Students too often undervalue their own work. The effort put into taking notes on books and lectures, into writing essays and drafting exam answers, is effort well spent. You should conserve it by organising and keeping your work so that you can refer back to it and develop it.
A4 loose leaf note books. You might have one book that is for current work, that you take into college, and other books that you keep at home for filing material by subject.
Computer files arranged in a directory tree structure. You can keep this on a computer hard disk , with a copy on a floppy disk.
Decide how to organise your written material.
You will need somewhere to keep:
Consider arranging your filing system alphabetically by subject: Freud, Kant, Wollstonecraft, Feminist theories, Adam Smith, Town Planning - etc.
Think about how you will cross-reference: You could crossreference by notes in a margin, you could use a card index to cross-reference or you could make a cross referencing system on a computer file<.
Before you take notes it is as well to think about how you intend to use them.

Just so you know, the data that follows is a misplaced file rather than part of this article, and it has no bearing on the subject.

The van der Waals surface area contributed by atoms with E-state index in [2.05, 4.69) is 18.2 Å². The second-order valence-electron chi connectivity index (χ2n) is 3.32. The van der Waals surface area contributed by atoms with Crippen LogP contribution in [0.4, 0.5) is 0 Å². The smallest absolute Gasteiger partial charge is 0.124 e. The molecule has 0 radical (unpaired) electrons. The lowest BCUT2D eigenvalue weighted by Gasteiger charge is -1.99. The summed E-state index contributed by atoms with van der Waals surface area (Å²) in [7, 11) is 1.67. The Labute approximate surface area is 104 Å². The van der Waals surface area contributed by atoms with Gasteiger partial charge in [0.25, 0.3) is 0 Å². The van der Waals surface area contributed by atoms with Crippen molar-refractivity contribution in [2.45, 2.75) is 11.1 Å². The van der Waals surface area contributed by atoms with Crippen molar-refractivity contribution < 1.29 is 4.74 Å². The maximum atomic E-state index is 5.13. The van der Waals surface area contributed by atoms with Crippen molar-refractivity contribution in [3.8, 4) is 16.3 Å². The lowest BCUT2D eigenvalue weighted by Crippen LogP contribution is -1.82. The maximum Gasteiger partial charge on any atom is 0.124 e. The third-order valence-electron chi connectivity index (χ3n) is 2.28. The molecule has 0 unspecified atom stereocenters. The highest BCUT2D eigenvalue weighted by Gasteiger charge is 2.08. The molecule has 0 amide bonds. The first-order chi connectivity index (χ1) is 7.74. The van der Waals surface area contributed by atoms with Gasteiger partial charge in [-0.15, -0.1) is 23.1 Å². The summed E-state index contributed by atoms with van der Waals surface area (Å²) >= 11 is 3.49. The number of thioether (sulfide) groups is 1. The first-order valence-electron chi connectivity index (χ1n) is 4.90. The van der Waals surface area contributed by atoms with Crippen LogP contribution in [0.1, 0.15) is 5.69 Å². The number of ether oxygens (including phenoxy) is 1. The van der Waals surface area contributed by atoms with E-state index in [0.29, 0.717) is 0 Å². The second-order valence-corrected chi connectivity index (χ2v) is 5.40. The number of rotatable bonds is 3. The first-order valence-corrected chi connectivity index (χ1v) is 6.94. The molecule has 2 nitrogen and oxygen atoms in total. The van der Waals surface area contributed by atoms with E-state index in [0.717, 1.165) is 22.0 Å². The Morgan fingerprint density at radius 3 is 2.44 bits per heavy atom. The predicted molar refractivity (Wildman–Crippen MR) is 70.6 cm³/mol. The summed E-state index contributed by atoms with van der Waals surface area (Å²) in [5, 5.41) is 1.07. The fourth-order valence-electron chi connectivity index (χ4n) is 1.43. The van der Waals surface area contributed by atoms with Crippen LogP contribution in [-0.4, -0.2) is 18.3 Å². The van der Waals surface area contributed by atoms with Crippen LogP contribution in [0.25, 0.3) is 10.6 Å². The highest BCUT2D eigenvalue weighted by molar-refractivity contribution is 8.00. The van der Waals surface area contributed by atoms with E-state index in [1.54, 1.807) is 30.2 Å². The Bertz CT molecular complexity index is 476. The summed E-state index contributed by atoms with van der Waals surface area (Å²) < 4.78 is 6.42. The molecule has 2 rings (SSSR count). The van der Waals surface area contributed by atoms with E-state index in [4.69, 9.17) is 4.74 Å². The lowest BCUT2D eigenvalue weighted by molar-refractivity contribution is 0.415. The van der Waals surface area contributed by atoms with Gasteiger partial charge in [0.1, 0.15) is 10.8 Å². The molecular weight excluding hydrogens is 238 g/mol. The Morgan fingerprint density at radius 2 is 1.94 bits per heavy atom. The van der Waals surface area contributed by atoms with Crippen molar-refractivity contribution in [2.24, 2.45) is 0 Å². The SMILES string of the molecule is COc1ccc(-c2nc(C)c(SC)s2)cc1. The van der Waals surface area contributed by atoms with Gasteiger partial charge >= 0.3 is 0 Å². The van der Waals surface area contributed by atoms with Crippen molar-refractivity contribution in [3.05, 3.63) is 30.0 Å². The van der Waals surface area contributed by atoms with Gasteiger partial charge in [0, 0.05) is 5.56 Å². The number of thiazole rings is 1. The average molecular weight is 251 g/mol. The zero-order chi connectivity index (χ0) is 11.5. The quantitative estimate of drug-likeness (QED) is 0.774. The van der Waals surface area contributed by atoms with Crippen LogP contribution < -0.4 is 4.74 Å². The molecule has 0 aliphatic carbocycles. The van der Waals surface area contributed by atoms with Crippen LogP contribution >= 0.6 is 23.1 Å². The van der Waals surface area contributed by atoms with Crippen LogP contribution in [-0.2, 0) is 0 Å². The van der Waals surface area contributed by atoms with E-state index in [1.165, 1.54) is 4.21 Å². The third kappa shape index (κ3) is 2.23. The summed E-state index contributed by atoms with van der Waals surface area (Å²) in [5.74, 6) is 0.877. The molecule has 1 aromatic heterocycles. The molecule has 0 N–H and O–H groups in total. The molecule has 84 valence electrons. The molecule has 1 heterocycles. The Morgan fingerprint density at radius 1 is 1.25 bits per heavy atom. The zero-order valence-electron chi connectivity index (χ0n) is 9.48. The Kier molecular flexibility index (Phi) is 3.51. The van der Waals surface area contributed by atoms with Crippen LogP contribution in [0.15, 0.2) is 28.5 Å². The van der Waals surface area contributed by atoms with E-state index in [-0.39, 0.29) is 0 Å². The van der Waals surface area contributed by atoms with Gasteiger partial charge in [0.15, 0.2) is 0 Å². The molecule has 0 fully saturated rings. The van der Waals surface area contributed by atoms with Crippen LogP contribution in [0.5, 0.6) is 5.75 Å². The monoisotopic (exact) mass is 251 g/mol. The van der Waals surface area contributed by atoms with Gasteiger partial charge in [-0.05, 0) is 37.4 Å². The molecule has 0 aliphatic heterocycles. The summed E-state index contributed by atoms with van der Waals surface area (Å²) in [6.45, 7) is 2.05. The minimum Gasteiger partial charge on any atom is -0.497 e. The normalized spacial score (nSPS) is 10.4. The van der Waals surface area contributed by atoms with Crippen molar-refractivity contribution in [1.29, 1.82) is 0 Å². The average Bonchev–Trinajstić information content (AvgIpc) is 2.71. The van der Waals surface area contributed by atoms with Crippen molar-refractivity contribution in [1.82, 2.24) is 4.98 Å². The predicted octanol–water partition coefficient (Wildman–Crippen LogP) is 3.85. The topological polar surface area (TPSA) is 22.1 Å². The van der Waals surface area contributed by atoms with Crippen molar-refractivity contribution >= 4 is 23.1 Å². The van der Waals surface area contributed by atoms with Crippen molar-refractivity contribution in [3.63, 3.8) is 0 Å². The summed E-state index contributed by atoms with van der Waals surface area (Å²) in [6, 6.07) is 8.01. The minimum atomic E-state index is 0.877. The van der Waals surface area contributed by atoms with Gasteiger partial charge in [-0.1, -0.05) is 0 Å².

To consolidate your learning: What you hear or read only once, you are not very likely to remember. Taking notes, reading them through, and rewriting them where this is helpful, will help you to take possession of the knowledge you have gained.
To create a database: You can use your notes as a source of information for your computer database or a card index. A computer database is like a card index that does not run out of space on its electronic cards.
To prepare essays: You will want to refer to your notes when writing essays. When you do, it will be important that your notes are referenced, so that you know which parts are quotes (and where from) and what the various notes are based on.
To revise for exams: You will use your notes to revise before exams. For this you may want to write out a new set of notes that lists the main points you want to remember in a succinct and memorable way.
To prepare reports: Writing a Report on an experiment, empirical research, a field trip, or something that you have designed, will require a variety of different types of notes.
Note FormThe form you take notes in will vary with circumstances. Two useful forms are bullet points and Spidergrams.
Bullet Points Bullet points are:
You will use note forms for taking down key points in a lecture. But you will also use them to analyse a situation. You may, for example, work out what different writers are saying about some issues by listing the issues under each writer's name, with a note for each issue giving the writer's opinion.
Essays, and other forms of academic writing, are not written as notes. They are written as continuous prose, with sentences arranged in paragraphs. It is valuable to practice converting continuous prose into notes, and notes into continuous prose. You will also gain from thinking about the advantages of each.
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